Healthcare, and the cost of insuring people to have it, sure was the hot conversation last week. The effort to change the law failed, to my surprise, as a combination of not going far enough, and others saying they were looking out for their constituents. What do you know, governing really is more than just being an opposition.
The United States, as you know, spends more on healthcare per capita than any other nation, yet ranks 31st or 43rd in life expectancy, depending on whether you believe the World Health Organization or the United Nations. I'm not here to tell you that there are simple explanations or solutions to this problem, I'm just laying it out as it is. That anyone would be opposed to exploring the reasons or solutions despite these facts strikes me as absurd.
When it comes to politics, this is an area that I'm not even remotely centrist about. I strongly believe that given the extraordinary advancements in science and technology, there is no reason that every human shouldn't have access to proper healthcare. It's just the human thing to do. This is especially true for children, who have no choice about where they are born. I don't understand why wanting to care for other humans is something anyone is morally opposed to.
I was skeptical of the ACA for a lot of reasons, and was bothered by the individual mandate. I came around to that later because, logically, you can't reduce cost without including everyone in the risk pool. The only real flaw in that thinking is that it works better if it's the same risk pool, which is why it only reduced cost for a short time and only for certain insurers. But it did subsidize costs for a lot of people at certain incomes, which I think is a good thing, despite the cost. This is why replacing this subsidization with tax credits struck me as insane: A tax credit is useless if you don't make enough to pay enough taxes. The ACA is imperfect, given my position, only because it didn't go far enough, but the consumer protections should be non-negotiable going forward.
So let's talk about my healthcare. I want to bring this up because I do OK financially, as is the case for most people working in software. My out-of-pocket costs have ranged from about $2,000 per year to a little over $6,000 since I became a parent. There are only three of us. My portion of the insurance cost has ranged from zero (when I worked at Microsoft and they paid for all of it, in 2011) to almost $10k when I was a contractor. And keep in mind, I was looking for the sweet spot between deductible and cost. Most employers pay a portion of your premium, and if you have family, you have to pick up the rest. Ironically, this arrangement was the worst when I actually worked for a health insurance company.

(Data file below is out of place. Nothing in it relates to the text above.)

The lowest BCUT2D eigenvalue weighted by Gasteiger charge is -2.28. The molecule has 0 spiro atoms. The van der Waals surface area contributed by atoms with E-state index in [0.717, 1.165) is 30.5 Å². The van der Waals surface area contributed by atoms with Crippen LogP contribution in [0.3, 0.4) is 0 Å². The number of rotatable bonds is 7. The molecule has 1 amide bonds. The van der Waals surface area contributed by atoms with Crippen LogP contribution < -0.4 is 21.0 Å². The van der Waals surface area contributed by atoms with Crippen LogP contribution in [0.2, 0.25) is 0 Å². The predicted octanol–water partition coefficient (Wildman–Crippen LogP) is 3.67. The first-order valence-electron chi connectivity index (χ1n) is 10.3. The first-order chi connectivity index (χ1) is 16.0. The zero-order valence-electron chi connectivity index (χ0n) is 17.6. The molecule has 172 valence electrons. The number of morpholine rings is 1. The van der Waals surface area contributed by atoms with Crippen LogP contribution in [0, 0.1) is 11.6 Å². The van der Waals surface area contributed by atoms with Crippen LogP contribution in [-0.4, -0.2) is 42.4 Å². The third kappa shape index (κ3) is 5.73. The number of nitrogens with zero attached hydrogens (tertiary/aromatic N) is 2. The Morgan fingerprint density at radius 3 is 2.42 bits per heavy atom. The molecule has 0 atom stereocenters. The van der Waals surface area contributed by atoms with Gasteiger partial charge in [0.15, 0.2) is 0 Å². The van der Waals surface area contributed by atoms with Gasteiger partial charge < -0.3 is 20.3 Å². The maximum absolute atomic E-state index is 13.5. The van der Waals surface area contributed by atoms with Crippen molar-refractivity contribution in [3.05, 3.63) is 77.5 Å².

Some of our costs are higher because we've paid quite a bit for therapies for Simon, to counter some of the developmental delays associated with ASD. I don't regret spending that money at all, because it made a difference for him. Yet I'm left wondering how that goes with someone working at $12 an hour. $6k out-of-pocket would be a fourth of their total income, and that's assuming that they're not already paying an enormous amount toward premiums. If they had a child with the same challenges as me, I doubt very much they would get the therapy that my kid did. To me, that's not OK.
I don't know if my healthcare requirements are typical, but it doesn't matter. They could be worse, and involve cancer, major disabilities, etc. The point is that it's largely out of our control, and it's troubling that 40 other countries that spend less have people living longer. As long as we continue to hide behind the ideologies of our red or blue sports teams and not have the conversation, people are going to go without the care that we are capable of giving, and I find that immoral.
I read an interesting op ed from one of the original investors in Amazon, a guy who has his own jet. He made the point that some level of income inequality is to be expected in a capitalist system, otherwise there would be no incentive to work hard. He also said that there's a point where inequality of all kinds, when they get extreme enough, lead to downfalls of governments and societies. History lacks even a single counter example. If he's right, then perhaps this is a good place to start. Healthy people are certainly more likely to contribute to society.